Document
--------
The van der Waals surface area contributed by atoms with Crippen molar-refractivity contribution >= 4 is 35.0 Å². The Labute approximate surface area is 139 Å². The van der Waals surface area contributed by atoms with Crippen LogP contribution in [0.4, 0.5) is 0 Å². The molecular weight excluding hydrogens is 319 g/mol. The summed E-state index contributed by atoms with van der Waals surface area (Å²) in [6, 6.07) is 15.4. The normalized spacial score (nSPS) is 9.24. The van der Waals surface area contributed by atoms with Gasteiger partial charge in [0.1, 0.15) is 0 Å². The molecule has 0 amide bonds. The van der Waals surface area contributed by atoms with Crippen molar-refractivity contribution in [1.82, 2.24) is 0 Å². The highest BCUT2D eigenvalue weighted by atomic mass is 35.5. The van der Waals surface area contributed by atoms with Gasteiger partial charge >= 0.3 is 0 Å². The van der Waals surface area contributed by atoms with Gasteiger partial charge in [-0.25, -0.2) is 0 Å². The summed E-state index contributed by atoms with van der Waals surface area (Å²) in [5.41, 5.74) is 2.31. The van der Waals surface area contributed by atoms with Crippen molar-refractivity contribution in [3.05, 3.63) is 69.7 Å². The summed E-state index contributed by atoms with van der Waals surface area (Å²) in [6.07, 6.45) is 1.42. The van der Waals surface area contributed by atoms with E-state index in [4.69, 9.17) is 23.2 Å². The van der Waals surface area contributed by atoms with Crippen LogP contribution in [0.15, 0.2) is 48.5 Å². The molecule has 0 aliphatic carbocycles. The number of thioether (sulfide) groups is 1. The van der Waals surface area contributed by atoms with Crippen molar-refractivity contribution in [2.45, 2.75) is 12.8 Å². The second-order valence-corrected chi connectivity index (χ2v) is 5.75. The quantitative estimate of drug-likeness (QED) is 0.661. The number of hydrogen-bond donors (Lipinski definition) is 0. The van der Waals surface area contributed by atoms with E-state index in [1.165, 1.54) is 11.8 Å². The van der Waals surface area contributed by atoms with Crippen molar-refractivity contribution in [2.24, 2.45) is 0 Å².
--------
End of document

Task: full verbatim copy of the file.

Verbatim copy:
The van der Waals surface area contributed by atoms with Crippen molar-refractivity contribution >= 4 is 35.0 Å². The Labute approximate surface area is 139 Å². The van der Waals surface area contributed by atoms with Crippen LogP contribution in [0.4, 0.5) is 0 Å². The molecular weight excluding hydrogens is 319 g/mol. The summed E-state index contributed by atoms with van der Waals surface area (Å²) in [6, 6.07) is 15.4. The normalized spacial score (nSPS) is 9.24. The van der Waals surface area contributed by atoms with Gasteiger partial charge in [0.1, 0.15) is 0 Å². The molecule has 0 amide bonds. The van der Waals surface area contributed by atoms with Crippen molar-refractivity contribution in [1.82, 2.24) is 0 Å². The highest BCUT2D eigenvalue weighted by atomic mass is 35.5. The van der Waals surface area contributed by atoms with Gasteiger partial charge >= 0.3 is 0 Å². The van der Waals surface area contributed by atoms with Gasteiger partial charge in [-0.25, -0.2) is 0 Å². The summed E-state index contributed by atoms with van der Waals surface area (Å²) in [5.41, 5.74) is 2.31. The van der Waals surface area contributed by atoms with Crippen molar-refractivity contribution in [3.05, 3.63) is 69.7 Å². The summed E-state index contributed by atoms with van der Waals surface area (Å²) in [6.07, 6.45) is 1.42. The van der Waals surface area contributed by atoms with E-state index in [4.69, 9.17) is 23.2 Å². The van der Waals surface area contributed by atoms with Crippen LogP contribution in [0.15, 0.2) is 48.5 Å². The molecule has 0 aliphatic carbocycles. The number of thioether (sulfide) groups is 1. The van der Waals surface area contributed by atoms with Crippen molar-refractivity contribution in [2.45, 2.75) is 12.8 Å². The second-order valence-corrected chi connectivity index (χ2v) is 5.75. The quantitative estimate of drug-likeness (QED) is 0.661. The number of hydrogen-bond donors (Lipinski definition) is 0. The van der Waals surface area contributed by atoms with E-state index in [1.165, 1.54) is 11.8 Å². The van der Waals surface area contributed by atoms with Crippen molar-refractivity contribution in [2.24, 2.45) is 0 Å².